Snapshot Windows


A snapshot window defines a subset of events that fall within some period of time and over which you can perform some set-based computation such as an aggregation. Snapshot windows divide the timeline along the start and end times of events, and are thus dynamic and event-driven. Together with timestamp modifications, they are very flexible and can be used for a variety of scenarios.

For a general description of event windows and their implementation and use in StreamInsight, see Using Event Windows.

Snapshot windows are defined according to the start and end times of the events in the stream, instead of a fixed grid along the timeline. The size and time period of the window is defined only by the events in the stream. For each pair of closest event endpoints (start time and end time), a snapshot window is created. By this definition, all event start and end times fall on window boundaries, never in between. That is, snapshot windows divide the timeline according to all occurring changes.

The following illustration shows a stream with three events: e1, e2, and e3. The vertical bars show the snapshot window boundaries that are defined by these events. The event streams in light blue represent the event streams moving through time. The orange boxes show the snapshot windows and the contained events in each window. For example, based on the start time and end time, only event e1 is in the first snapshot window. However, both events e1 and e2 are overlapping and, therefore, are included in the second window.


After the framework applies the input policy that clips events to the windows (the only input policy currently available), the events appear as shown in the following illustration.


These are the windows and events that are input into the actual set-based operation. Understanding the clipping behavior is important when applying a user-defined time-sensitive aggregate or operator that is able to inspect the timestamps of input events.

Snapshot windows have no parameters for the window definition. The default window policies clip input and output events to the window size.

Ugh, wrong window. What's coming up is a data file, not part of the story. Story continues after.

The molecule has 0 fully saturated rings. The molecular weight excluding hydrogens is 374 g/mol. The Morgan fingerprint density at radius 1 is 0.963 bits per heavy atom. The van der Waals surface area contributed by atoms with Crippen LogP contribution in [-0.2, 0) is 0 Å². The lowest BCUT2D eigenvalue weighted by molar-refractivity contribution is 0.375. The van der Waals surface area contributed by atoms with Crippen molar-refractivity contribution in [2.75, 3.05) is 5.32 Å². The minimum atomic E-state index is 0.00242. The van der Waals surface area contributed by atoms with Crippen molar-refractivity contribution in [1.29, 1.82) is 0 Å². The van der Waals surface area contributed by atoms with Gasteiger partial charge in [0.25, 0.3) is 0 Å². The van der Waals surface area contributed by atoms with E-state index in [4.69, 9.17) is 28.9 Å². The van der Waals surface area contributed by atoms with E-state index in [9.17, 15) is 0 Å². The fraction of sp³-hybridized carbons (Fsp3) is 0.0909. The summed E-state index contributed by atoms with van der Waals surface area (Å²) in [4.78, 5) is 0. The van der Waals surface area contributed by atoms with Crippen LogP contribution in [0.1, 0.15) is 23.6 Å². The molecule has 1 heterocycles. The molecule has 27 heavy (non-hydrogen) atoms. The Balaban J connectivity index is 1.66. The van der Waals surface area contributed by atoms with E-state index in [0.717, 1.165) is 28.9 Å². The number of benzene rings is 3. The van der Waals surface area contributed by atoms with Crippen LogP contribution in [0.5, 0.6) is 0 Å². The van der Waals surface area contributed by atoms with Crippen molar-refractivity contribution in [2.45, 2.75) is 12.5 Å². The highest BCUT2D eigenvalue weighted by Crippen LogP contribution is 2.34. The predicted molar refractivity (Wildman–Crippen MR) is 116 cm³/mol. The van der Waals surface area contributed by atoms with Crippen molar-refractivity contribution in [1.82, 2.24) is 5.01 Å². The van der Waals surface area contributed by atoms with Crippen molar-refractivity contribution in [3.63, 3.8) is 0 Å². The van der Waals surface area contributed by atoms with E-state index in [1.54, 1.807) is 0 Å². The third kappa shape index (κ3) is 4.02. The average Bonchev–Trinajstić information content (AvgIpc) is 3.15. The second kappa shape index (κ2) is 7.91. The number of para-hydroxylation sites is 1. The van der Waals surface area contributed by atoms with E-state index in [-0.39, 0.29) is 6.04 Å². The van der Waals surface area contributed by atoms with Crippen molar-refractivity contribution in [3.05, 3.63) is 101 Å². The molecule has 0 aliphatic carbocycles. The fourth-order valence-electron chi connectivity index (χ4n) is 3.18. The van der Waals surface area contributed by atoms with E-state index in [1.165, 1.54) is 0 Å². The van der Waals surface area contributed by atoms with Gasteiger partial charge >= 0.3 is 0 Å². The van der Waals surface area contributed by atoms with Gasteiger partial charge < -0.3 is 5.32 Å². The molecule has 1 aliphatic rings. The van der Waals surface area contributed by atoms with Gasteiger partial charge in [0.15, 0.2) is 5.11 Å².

var snapshotAgg = from w in inputStream.SnapshotWindow()  
                  select new { sum = w.Sum(e => e.i) };  

The arguments to the snapshot window in the example above are static properties that return instances of the corresponding policy classes. These properties are provided for convenience.

Snapshot windows are powerful constructs that can be used to implement sliding windows. A sliding window is a window in time that moves with events, instead of a fixed period. The advantage of a sliding window is that it adjusts its length according to the input events and hence does not produce any output if the input did not change. This can be seen as a way to compress the event stream. Such a design is especially useful for an aggregation inside a Group and Apply operator, with input data that constitutes a high number of groups. With a hopping window, each group would produce a result for each window, independently of the rate of change of the input. For more information, see Hopping Windows.

A sliding window is implemented with the snapshot operator paired with the appropriate temporal modification of the input stream. The timestamp modification (usually an extension of the event duration) will first change the "coverage" of each event over time. The snapshot will then contain all events that fall within that duration. For example, assume the goal is to compute the sliding average of a point event input stream over the last three minutes. The following illustration shows how an application of the AlterEventDuration() method on the input stream "stretches" each event along the timeline as shown in the following illustration.


On that stream, the Snapshot operator is applied and the average on the desired event field is computed over the resulting windows as shown in the following illustration.


The resulting events in this illustration describe the average of all events within the last three minutes, at each point in time. This result is represented by interval events, lasting as long as the average did not change within that timeframe. For example, the fourth event in that series asserts that the average of all events during the last three minutes was 1.5, measured from any point within that event. The result event starts when the point event with payload 3 just falls outside of the three minutes window, and the result event ends right before the point event with payload 1 falls outside the window as shown in the following illustration.


Using Language Integrated Query (LINQ), this scenario is expressed as follows (assuming that the input event type has a field 'Value').

var result = from win in inputStream.AlterEventDuration(e => TimeSpan.FromMinutes(3)).SnapshotWindow()  
             select new { average = win.Avg(e => e.Value) };  

In general, in order to "look back" a certain amount of time when applying a set-based operation through a snapshot, the event lifetimes must be extended into the future. Other types of event lifetime modification operators can be used to achieve different results. For more information, see Time Stamp Modifications.

User-defined Aggregates and Operators
Time Stamp Modifications
Count Windows
Hopping Windows
Using Event Windows